Innovation can of course occur without the cloud, but it’s easy to see that organisations that have embraced cloud services are stepping ahead. With markets disappearing overnight, many organisations are having to rethink their business models – so having the tools and mindset to change quickly is critical.

 

"Cloud first organisations have widened the gap between themselves and other organisations, who have taken a more traditional approach to IT

 

3. COVID is not forever but those servers in your comms room might be

There has undoubtedly been some panic buying of IT infrastructure in recent months to help cope with new demands such as increases in online retail purchases, contactless payments and remote working.

Once the dust settles however, hardware purchases such as these cannot just be sent back to the distributor. This is the trouble with traditional financing models where things are bought Capex and depreciate over a number of years. This model does not account for usage anomalies, which is exactly what the pandemic has caused.

Most cloud services, on the other hand, are pay as you go, so there is no deprecation cycle and the billing stops as soon as the service is shutdown. Those emergency 50 Citrix servers Dave in Ops had to spin up can just be deleted - with no strings attached.

 

4. You’re not going to be able to hide that in your expenses

In the same vein, organisations that are already using some cloud services might have got very credit card happy in recent months, frantically buying Windows Virtual Desktops or cloud storage.

Having a cloud strategy would have reigned this shadow IT in, by laying down a more joined-up approach.

Having controls around procurement and cloud governance can avoid micro purchasing and cloud sprawl. So the other 50 Citrix servers Dave from Ops accidently deployed into the wrong subscription and subsequently forgot about would have been flagged.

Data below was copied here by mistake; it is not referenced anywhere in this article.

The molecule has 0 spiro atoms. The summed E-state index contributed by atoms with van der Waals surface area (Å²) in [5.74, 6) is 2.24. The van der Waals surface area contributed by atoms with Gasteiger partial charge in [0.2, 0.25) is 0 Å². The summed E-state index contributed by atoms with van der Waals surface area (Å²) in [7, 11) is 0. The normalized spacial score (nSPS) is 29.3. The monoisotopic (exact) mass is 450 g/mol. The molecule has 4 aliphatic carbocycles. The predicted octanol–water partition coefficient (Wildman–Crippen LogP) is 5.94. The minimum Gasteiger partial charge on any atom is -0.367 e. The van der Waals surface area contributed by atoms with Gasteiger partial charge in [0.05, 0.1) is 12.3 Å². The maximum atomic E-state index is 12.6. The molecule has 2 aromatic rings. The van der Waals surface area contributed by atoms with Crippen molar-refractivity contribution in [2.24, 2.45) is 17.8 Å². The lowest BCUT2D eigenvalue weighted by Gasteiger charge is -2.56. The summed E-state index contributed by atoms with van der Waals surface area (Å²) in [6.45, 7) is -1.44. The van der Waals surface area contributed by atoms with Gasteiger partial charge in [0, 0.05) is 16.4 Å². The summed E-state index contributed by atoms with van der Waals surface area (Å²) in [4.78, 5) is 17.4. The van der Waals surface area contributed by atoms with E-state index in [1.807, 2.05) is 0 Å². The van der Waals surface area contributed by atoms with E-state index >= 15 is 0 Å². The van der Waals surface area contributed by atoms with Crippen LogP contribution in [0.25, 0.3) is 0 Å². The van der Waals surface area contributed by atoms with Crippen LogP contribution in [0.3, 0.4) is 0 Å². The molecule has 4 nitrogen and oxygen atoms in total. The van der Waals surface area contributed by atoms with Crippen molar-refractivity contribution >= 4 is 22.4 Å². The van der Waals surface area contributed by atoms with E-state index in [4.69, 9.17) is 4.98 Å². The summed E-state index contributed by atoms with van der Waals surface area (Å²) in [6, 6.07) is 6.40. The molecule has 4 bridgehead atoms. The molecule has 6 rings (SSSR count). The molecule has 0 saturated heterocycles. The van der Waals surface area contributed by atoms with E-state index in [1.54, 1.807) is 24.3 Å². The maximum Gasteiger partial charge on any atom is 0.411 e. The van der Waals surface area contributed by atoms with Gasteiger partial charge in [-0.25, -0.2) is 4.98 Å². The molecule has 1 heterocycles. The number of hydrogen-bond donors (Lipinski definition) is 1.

Not only are you avoiding ongoing cost, but also having to explain a hefty monthly bill to your Finance Director.

 

5. One size doesn’t fit all

The public cloud hasn't been bulletproof by any means - Microsoft had some capacity issues in its UK regions, and while it is true that you cannot compete against the big public cloud providers for scale, a multi-cloud approach can help build resiliency into your key systems.

Cloud first doesn’t always mean pure cloud. Your applications are not all the same so the hosting approach may not be either, nor should it be prescriptive. A cloud first approach is more a mindset within an organisation that understands the value of cloud computing so always looks to utilise this where possible.

If you need to de risk using a single provider, have a seriously challenging application or are in need of compliance workarounds, hybrid or private clouds are out there as well.

There are benefits and issues with each of the cloud hosting models, but using an application-centric approach, rather than a one size fits all method, means that you can identify your challenges, easy wins, ‘pets and cattle’. Then you can place them wherever is best, based on your own organisations requirements and the skills you have inhouse.

 

6. Equipped for the future

Putting cloud services at the forefront of any decision-making process won’t mean your organisation changes the world the following day, but it will start to unlock the benefits discussed. Greater flexibility, faster innovation and cost control are all going to be really important in the coming years.

If the COVID-19 crisis has shown us anything it’s that change can happen in a heartbeat, so why not get ready for it?

For further advice on adopting a cloud first strategy and bringing it to life, talk to one of our experts today.